I make myself and others ‘Medicine Tins’ for personal use that contain small doses of over-the-counter medicines for travel or work, and here are two examples:

medicine tins
My ‘office’ medicine tin (top) and my ‘travel’ medicine tin (bottom)

If you’ve ever found yourself struck with a minor ailment at work, in traffic, or on public transport, you’ll know exactly what these tins are for. Think of it as an urban survival kit.

I like my tins to have a certain degree of style (which is why I’m especially proud of my ‘Inner Tube Repair Kit’, because that’s exactly what it is) but you can use any clean, shallow tin for this purpose. Shallow tins are superior to deep tins, because you won’t have time for rummaging when diarrhoea strikes.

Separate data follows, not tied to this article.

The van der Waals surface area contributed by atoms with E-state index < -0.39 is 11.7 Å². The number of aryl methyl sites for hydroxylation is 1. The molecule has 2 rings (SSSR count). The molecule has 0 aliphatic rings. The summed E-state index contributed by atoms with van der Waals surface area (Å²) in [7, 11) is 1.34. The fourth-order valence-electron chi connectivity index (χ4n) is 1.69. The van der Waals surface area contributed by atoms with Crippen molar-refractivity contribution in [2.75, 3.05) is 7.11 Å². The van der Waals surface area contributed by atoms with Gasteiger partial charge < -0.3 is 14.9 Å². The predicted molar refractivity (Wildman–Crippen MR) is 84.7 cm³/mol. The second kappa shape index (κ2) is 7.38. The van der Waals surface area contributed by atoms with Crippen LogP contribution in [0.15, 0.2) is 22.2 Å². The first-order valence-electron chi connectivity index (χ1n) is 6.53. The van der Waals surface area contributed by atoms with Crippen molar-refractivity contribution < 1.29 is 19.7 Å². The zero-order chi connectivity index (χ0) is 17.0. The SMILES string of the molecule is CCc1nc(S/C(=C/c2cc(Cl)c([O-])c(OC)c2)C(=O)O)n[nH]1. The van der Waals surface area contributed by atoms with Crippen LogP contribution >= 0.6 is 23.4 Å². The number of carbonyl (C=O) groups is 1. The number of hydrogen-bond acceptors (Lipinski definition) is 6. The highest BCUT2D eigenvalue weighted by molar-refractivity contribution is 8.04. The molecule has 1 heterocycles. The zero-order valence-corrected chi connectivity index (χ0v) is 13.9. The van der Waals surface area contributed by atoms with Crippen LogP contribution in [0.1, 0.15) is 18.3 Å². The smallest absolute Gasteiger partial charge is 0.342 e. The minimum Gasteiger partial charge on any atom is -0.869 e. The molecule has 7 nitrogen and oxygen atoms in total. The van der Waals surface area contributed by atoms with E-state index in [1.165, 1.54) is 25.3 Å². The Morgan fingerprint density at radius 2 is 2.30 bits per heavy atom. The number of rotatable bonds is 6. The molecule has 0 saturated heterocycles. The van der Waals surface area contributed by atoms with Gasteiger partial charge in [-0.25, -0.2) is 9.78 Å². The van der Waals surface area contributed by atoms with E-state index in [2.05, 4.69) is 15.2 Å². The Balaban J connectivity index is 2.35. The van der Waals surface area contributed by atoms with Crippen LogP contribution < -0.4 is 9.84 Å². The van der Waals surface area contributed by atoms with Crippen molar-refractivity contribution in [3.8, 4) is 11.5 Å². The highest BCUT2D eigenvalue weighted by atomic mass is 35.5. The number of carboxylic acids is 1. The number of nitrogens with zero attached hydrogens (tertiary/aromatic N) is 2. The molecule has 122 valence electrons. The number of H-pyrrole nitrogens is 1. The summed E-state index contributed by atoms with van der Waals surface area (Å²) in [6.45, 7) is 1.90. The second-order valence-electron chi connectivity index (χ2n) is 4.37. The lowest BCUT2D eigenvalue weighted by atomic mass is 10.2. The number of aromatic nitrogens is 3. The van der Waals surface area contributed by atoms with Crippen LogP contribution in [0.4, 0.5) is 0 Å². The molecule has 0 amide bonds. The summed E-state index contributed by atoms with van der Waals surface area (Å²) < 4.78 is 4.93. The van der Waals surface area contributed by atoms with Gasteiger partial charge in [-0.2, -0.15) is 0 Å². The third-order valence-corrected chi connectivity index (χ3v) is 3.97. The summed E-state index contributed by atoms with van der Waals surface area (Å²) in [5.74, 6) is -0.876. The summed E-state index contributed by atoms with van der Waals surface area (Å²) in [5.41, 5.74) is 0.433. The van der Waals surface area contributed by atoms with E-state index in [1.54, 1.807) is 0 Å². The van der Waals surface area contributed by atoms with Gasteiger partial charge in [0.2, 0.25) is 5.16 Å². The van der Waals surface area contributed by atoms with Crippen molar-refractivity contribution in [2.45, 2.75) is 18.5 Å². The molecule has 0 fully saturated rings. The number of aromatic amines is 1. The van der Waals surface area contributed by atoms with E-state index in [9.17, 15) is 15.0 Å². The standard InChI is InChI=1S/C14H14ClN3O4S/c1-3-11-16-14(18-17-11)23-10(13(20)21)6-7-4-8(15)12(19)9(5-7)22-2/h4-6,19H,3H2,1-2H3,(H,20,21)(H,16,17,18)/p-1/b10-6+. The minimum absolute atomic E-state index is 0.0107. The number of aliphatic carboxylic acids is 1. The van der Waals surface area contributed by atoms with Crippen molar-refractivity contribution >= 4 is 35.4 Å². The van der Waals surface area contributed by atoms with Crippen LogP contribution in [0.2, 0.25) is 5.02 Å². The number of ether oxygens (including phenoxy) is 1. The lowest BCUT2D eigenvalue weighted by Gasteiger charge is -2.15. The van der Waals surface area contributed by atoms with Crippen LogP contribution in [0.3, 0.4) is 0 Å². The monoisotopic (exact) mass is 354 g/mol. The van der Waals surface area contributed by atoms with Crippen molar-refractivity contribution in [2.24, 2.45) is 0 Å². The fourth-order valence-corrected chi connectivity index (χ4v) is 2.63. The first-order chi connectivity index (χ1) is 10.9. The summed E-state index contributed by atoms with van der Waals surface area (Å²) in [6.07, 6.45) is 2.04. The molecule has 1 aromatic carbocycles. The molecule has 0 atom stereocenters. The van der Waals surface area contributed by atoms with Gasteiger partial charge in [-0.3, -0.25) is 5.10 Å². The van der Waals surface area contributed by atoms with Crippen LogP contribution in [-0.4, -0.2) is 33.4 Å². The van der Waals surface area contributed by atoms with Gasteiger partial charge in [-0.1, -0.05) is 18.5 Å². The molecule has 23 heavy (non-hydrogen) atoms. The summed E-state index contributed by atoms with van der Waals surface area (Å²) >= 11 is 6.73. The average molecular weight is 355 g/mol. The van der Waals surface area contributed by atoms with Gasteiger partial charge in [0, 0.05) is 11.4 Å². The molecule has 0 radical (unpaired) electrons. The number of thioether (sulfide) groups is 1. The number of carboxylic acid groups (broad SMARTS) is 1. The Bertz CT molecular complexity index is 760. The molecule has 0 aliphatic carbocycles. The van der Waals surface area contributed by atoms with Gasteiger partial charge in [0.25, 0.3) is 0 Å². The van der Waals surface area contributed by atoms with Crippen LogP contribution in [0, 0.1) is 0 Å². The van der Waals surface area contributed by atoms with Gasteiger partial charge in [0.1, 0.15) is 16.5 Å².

There’s always one in my desk, one in my car, and one in my travel backpack. If I am ever going to be more than an hour from home, I will have enough of a dose for any minor ailment to get me home.

I not only make these for myself, I choose personal tins for people I care about and kit them out, too.

Typical contents include:

  • Plasters
  • Paracetamol
  • Ibuprofen
  • Aspirin
  • Cetirizine Hydrochloride and Loratadine (for allergies)
  • Throat Lozenges
  • Antacid
  • Diarrhoea Relief
  • Buscopan
  • Gaviscon
  • Cold & Flu / Runny Nose (with and without paracetamol)

I realise plasters are not technically medicine, but they make great cushions to keep the medicine from getting too bashed about, and when you put one on a young person’s boo-boo on their finger, it works like magic, if not medicine.

My travel kit Aspirin is marked with a big red ‘A’ and always on the top layer in case of a suspected heart attack. It hasn’t happened yet, but I’m always ready, and the life I save might be my own.